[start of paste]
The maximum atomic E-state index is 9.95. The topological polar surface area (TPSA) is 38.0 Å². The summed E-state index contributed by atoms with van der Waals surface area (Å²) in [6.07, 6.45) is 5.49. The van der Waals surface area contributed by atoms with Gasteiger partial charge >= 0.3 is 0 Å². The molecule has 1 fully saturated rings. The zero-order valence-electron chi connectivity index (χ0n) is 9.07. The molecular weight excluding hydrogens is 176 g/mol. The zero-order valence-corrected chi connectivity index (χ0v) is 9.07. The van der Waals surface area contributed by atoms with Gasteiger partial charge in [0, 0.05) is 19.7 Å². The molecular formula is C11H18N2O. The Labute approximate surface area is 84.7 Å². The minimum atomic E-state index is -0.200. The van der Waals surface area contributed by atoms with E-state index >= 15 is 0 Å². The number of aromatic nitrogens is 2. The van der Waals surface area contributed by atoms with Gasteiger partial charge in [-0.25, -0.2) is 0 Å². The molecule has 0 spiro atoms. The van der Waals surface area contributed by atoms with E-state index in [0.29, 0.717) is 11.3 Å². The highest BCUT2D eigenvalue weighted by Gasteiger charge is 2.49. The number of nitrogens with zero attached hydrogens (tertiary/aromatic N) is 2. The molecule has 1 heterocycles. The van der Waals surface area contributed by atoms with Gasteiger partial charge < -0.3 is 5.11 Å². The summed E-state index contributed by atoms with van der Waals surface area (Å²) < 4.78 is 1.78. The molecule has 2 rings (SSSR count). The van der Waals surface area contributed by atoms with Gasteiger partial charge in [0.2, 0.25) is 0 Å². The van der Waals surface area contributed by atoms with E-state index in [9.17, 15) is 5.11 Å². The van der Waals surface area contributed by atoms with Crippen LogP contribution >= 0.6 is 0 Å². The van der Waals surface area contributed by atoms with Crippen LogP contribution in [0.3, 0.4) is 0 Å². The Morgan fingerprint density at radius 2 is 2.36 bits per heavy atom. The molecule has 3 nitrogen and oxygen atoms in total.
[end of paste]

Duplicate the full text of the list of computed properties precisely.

The maximum atomic E-state index is 9.95. The topological polar surface area (TPSA) is 38.0 Å². The summed E-state index contributed by atoms with van der Waals surface area (Å²) in [6.07, 6.45) is 5.49. The van der Waals surface area contributed by atoms with Gasteiger partial charge >= 0.3 is 0 Å². The molecule has 1 fully saturated rings. The zero-order valence-electron chi connectivity index (χ0n) is 9.07. The molecular weight excluding hydrogens is 176 g/mol. The zero-order valence-corrected chi connectivity index (χ0v) is 9.07. The van der Waals surface area contributed by atoms with Gasteiger partial charge in [0, 0.05) is 19.7 Å². The molecular formula is C11H18N2O. The Labute approximate surface area is 84.7 Å². The minimum atomic E-state index is -0.200. The van der Waals surface area contributed by atoms with E-state index >= 15 is 0 Å². The number of aromatic nitrogens is 2. The van der Waals surface area contributed by atoms with Gasteiger partial charge in [-0.25, -0.2) is 0 Å². The molecule has 0 spiro atoms. The van der Waals surface area contributed by atoms with E-state index in [0.29, 0.717) is 11.3 Å². The highest BCUT2D eigenvalue weighted by Gasteiger charge is 2.49. The number of nitrogens with zero attached hydrogens (tertiary/aromatic N) is 2. The molecule has 1 heterocycles. The van der Waals surface area contributed by atoms with Gasteiger partial charge < -0.3 is 5.11 Å². The summed E-state index contributed by atoms with van der Waals surface area (Å²) < 4.78 is 1.78. The molecule has 2 rings (SSSR count). The van der Waals surface area contributed by atoms with Gasteiger partial charge in [0.2, 0.25) is 0 Å². The van der Waals surface area contributed by atoms with E-state index in [9.17, 15) is 5.11 Å². The van der Waals surface area contributed by atoms with Crippen LogP contribution >= 0.6 is 0 Å². The van der Waals surface area contributed by atoms with Crippen LogP contribution in [0.3, 0.4) is 0 Å². The Morgan fingerprint density at radius 2 is 2.36 bits per heavy atom. The molecule has 3 nitrogen and oxygen atoms in total.